The poet Billy Collins echoes some of this in an interview with Joel Whitney, which originally appeared in Guernica Magazine. (“A Brisk Walk: Billy Collins in Conversation,” is also available online.) Collins is reflecting on “This pet phrase about writing that is bandied around particularly in workshops about ‘finding your own voice as a poet.” He starts by saying he supposes that refers to the process in which “you come out from under the direct influence of other poets and have perhaps found a way to combine those influences so that it appears to be your own voice.” He continues:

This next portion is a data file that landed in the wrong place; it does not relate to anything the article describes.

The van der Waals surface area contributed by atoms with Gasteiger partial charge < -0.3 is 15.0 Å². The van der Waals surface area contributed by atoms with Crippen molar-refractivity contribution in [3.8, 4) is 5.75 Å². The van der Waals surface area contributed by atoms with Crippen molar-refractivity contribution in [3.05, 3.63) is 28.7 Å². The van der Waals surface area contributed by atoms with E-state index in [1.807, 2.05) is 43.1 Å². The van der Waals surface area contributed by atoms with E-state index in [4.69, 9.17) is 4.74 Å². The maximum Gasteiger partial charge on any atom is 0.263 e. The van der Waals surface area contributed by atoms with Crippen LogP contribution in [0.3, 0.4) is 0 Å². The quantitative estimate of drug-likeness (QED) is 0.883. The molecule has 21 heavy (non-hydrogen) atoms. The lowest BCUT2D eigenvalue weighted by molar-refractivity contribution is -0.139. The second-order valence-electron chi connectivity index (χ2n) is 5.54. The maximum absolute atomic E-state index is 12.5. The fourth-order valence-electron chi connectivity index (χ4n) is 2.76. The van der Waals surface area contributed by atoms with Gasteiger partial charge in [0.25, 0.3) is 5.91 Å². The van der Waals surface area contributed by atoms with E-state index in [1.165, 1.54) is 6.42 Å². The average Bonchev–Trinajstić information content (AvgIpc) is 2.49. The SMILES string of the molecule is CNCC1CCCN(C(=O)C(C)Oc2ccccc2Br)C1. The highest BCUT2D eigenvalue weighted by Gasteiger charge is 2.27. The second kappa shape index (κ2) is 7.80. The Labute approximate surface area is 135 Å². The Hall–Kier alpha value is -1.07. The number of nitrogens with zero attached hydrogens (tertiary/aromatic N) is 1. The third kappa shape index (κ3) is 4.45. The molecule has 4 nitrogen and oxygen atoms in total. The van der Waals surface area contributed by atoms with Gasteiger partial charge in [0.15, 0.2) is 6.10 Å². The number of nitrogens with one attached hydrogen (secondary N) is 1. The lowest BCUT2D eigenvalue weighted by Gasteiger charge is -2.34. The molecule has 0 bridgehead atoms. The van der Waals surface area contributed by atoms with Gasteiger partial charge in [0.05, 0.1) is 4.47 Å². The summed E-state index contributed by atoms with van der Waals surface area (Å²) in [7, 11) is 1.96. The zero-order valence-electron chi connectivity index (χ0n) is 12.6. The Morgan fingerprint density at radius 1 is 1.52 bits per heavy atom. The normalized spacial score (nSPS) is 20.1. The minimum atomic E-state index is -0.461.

But I think you could also put it a different way. You, quote, find your voice, unquote, when you are able to invent this one character who resembles you, obviously, and probably is more like you than anyone else on earth, but is not the equivalent to you. It is like a fictional character in that it has a very distinctive voice, a voice that seems to be able to accommodate and express an attitude that you are comfortable staying with but an attitude that is flexible enough to cover a number of situations. The character I invented, if I had to describe him, is probably an updating of a character you find strolling through the pages of English Romantic poetry. He is a daydreamer, obviously unemployed, plenty of time on his hands, spends a lot of time by himself, and has an unhealthy fascination with his thinking process, his own speculations and fantasies. So he is not a really new character. He is kind of a remodeling of this earlier Romantic character, the poet who would find himself daydreaming on a wayside bench somewhere.